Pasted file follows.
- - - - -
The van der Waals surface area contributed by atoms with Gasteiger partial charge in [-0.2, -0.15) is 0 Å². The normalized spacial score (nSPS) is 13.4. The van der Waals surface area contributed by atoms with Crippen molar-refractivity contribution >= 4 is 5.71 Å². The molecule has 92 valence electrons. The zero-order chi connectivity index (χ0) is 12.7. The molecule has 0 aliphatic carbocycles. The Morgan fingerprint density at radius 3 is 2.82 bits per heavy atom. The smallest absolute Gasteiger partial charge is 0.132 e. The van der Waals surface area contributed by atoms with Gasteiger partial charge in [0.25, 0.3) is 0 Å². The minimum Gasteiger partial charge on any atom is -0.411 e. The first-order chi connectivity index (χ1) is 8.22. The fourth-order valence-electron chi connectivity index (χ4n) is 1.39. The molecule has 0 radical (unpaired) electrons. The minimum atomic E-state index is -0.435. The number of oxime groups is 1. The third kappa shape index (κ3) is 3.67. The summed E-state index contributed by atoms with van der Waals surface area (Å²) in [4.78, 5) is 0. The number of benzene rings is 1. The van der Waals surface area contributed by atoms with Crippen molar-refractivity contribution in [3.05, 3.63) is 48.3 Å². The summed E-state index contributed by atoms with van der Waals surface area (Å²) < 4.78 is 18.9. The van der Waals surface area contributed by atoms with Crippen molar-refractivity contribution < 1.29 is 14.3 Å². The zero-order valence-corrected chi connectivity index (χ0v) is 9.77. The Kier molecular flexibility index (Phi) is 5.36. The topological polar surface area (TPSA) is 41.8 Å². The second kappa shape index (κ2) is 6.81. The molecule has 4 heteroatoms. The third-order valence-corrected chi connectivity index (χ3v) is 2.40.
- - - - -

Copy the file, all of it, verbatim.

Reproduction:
The van der Waals surface area contributed by atoms with Gasteiger partial charge in [-0.2, -0.15) is 0 Å². The normalized spacial score (nSPS) is 13.4. The van der Waals surface area contributed by atoms with Crippen molar-refractivity contribution >= 4 is 5.71 Å². The molecule has 92 valence electrons. The zero-order chi connectivity index (χ0) is 12.7. The molecule has 0 aliphatic carbocycles. The Morgan fingerprint density at radius 3 is 2.82 bits per heavy atom. The smallest absolute Gasteiger partial charge is 0.132 e. The van der Waals surface area contributed by atoms with Gasteiger partial charge in [0.25, 0.3) is 0 Å². The minimum Gasteiger partial charge on any atom is -0.411 e. The first-order chi connectivity index (χ1) is 8.22. The fourth-order valence-electron chi connectivity index (χ4n) is 1.39. The molecule has 0 radical (unpaired) electrons. The minimum atomic E-state index is -0.435. The number of oxime groups is 1. The third kappa shape index (κ3) is 3.67. The summed E-state index contributed by atoms with van der Waals surface area (Å²) in [4.78, 5) is 0. The number of benzene rings is 1. The van der Waals surface area contributed by atoms with Crippen molar-refractivity contribution in [3.05, 3.63) is 48.3 Å². The summed E-state index contributed by atoms with van der Waals surface area (Å²) < 4.78 is 18.9. The van der Waals surface area contributed by atoms with Crippen molar-refractivity contribution < 1.29 is 14.3 Å². The zero-order valence-corrected chi connectivity index (χ0v) is 9.77. The Kier molecular flexibility index (Phi) is 5.36. The topological polar surface area (TPSA) is 41.8 Å². The second kappa shape index (κ2) is 6.81. The molecule has 4 heteroatoms. The third-order valence-corrected chi connectivity index (χ3v) is 2.40.